"Let books be your dining table, / And you shall be full of delights. / Let them be your
And you shall sleep restful nights" (St. Ephraim the Syrian).

Friday, August 17, 2012

The Coptic Papacy

With the great turmoil in Egypt since late 2010, and the death in March of this year of Pope Shenouda III, the Coptic patriarch of Alexandria, attention has been focused on that Church and its struggle to survive in Egypt. A new pope has not been selected yet, and the Coptic Church has historically had some of the most interesting, and widely participatory, methods for choosing her popes, as I note in my Orthodoxy and the Roman Papacy: Ut Unum Sint and the Prospects of East-West Unity.

For several years now, we have been treated to new volumes in a trilogy treating the history of the Coptic papacy. The first volume, by Stephen J. Davis, came out in 2005: The Early Coptic Papacy: The Egyptian Church and Its Leadership in Late Antiquity. This was followed in 2010 by Mark Swanson's  The Coptic Papacy in Islamic Egypt: The Popes of Egypt: A History of the Coptic Church and Its Patriarchs Volume 2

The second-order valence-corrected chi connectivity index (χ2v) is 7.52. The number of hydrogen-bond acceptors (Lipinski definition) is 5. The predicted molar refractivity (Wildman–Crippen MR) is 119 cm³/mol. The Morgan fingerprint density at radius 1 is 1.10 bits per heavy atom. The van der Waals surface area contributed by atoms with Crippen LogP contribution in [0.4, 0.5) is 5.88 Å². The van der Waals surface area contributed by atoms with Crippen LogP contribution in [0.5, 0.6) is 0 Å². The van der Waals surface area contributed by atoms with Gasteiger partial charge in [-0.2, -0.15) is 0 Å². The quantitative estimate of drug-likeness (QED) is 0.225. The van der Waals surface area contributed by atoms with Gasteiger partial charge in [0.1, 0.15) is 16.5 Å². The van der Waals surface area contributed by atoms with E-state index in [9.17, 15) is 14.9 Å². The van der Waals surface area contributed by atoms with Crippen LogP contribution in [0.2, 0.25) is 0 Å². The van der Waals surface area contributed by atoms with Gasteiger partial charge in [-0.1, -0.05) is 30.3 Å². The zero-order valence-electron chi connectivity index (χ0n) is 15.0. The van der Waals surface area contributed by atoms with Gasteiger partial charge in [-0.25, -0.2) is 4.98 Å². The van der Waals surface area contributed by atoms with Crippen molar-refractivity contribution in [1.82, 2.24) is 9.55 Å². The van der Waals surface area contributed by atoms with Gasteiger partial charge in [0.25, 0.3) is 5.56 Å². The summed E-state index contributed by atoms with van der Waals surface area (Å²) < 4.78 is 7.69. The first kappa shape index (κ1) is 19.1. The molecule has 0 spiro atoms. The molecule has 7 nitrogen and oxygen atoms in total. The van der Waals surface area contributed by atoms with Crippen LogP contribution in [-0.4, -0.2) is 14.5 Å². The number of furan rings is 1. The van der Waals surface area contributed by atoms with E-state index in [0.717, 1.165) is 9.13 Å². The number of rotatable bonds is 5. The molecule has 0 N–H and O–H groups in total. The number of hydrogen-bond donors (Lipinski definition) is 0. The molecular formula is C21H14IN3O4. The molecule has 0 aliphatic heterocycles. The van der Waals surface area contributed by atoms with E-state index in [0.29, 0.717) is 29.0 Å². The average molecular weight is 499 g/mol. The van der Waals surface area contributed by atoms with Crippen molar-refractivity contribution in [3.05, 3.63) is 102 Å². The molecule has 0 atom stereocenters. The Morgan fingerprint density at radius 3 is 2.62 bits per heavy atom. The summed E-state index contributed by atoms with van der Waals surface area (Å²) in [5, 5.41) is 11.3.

The third volume, co-authored by Magdi Guirguis and Nelly van Doorn-Harder, was recently released: The Emergence of the Modern Coptic Papacy: The Popes of Egypt: A History of the Coptic Church and Its Patriarchs, Volume 3 (American University of Cairo Press, 2011), 256pp.

About this book the publisher tells us:
This third and final volume of The Popes of Egypt spans the five centuries from the arrival of the Ottomans in 1517 to the present era. Hardly any scholarly work has been written about the Copts during the Ottoman period. Using court, financial, and building records, as well as archives from the Coptic Orthodox Patriarchate and monasteries, Magdi Guirguis has reconstructed the authority of the popes and the organization of the Coptic community during this time. He reveals that the popes held complete authority over their flock at the beginning of the Ottoman rule, deciding over questions ranging from marriage and concubines to civil disputes. As the fortunes of Coptic notables rose, they gradually took over the pope’s role and it was not until the time of Muhammad Ali that the popes regained their former authority. With the dawning of the modern era in the nineteenth century, the leadership style of the Coptic popes necessarily changed drastically, as Egypt’s social, political, and religious landscape underwent dramatic changes, the Coptic Church experienced a virtual renaissance, and expanded from a local to a global institution. In the second part of the book, Nelly van Doorn-Harder addresses the political, religious, and cultural issues faced by the patriarchs that led the Coptic community into the twenty-first century. 

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